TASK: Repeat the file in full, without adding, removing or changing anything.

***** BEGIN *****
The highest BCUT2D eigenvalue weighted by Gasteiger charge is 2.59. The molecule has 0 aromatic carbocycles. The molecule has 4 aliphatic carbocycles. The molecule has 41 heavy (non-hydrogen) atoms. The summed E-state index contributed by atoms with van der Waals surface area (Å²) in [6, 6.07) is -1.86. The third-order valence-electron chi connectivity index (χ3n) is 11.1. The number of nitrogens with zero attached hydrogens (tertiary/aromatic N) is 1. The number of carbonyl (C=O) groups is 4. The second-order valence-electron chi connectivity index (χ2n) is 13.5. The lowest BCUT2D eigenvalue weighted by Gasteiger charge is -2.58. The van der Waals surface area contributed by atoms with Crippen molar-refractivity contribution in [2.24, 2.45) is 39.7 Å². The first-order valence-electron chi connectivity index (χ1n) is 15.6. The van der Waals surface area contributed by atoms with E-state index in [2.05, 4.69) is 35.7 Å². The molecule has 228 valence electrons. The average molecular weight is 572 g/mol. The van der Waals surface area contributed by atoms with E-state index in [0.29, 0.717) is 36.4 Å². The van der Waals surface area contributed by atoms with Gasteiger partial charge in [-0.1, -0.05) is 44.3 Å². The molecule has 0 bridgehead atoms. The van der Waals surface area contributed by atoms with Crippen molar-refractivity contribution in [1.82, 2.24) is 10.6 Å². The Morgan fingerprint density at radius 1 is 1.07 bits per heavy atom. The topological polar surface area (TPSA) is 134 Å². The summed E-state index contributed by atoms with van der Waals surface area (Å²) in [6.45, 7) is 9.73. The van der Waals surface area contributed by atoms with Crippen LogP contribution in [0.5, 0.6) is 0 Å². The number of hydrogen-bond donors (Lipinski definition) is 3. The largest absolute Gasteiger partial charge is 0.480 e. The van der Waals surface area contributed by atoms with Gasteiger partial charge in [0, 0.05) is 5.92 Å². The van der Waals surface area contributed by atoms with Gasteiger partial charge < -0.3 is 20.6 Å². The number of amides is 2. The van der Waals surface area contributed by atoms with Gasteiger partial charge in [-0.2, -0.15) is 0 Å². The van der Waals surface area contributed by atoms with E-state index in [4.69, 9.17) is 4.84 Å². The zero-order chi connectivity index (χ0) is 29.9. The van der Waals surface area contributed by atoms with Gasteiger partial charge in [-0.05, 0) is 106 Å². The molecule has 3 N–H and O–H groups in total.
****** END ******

The highest BCUT2D eigenvalue weighted by Gasteiger charge is 2.59. The molecule has 0 aromatic carbocycles. The molecule has 4 aliphatic carbocycles. The molecule has 41 heavy (non-hydrogen) atoms. The summed E-state index contributed by atoms with van der Waals surface area (Å²) in [6, 6.07) is -1.86. The third-order valence-electron chi connectivity index (χ3n) is 11.1. The number of nitrogens with zero attached hydrogens (tertiary/aromatic N) is 1. The number of carbonyl (C=O) groups is 4. The second-order valence-electron chi connectivity index (χ2n) is 13.5. The lowest BCUT2D eigenvalue weighted by Gasteiger charge is -2.58. The van der Waals surface area contributed by atoms with Crippen molar-refractivity contribution in [2.24, 2.45) is 39.7 Å². The first-order valence-electron chi connectivity index (χ1n) is 15.6. The van der Waals surface area contributed by atoms with E-state index in [2.05, 4.69) is 35.7 Å². The molecule has 228 valence electrons. The average molecular weight is 572 g/mol. The van der Waals surface area contributed by atoms with E-state index in [0.29, 0.717) is 36.4 Å². The van der Waals surface area contributed by atoms with Gasteiger partial charge in [-0.1, -0.05) is 44.3 Å². The molecule has 0 bridgehead atoms. The van der Waals surface area contributed by atoms with Crippen molar-refractivity contribution in [1.82, 2.24) is 10.6 Å². The Morgan fingerprint density at radius 1 is 1.07 bits per heavy atom. The topological polar surface area (TPSA) is 134 Å². The summed E-state index contributed by atoms with van der Waals surface area (Å²) in [6.45, 7) is 9.73. The van der Waals surface area contributed by atoms with Crippen LogP contribution in [0.5, 0.6) is 0 Å². The number of hydrogen-bond donors (Lipinski definition) is 3. The largest absolute Gasteiger partial charge is 0.480 e. The van der Waals surface area contributed by atoms with Gasteiger partial charge in [0, 0.05) is 5.92 Å². The van der Waals surface area contributed by atoms with Gasteiger partial charge < -0.3 is 20.6 Å². The number of amides is 2. The van der Waals surface area contributed by atoms with Gasteiger partial charge in [-0.2, -0.15) is 0 Å². The van der Waals surface area contributed by atoms with E-state index in [4.69, 9.17) is 4.84 Å². The zero-order chi connectivity index (χ0) is 29.9. The van der Waals surface area contributed by atoms with Gasteiger partial charge in [-0.05, 0) is 106 Å². The molecule has 3 N–H and O–H groups in total.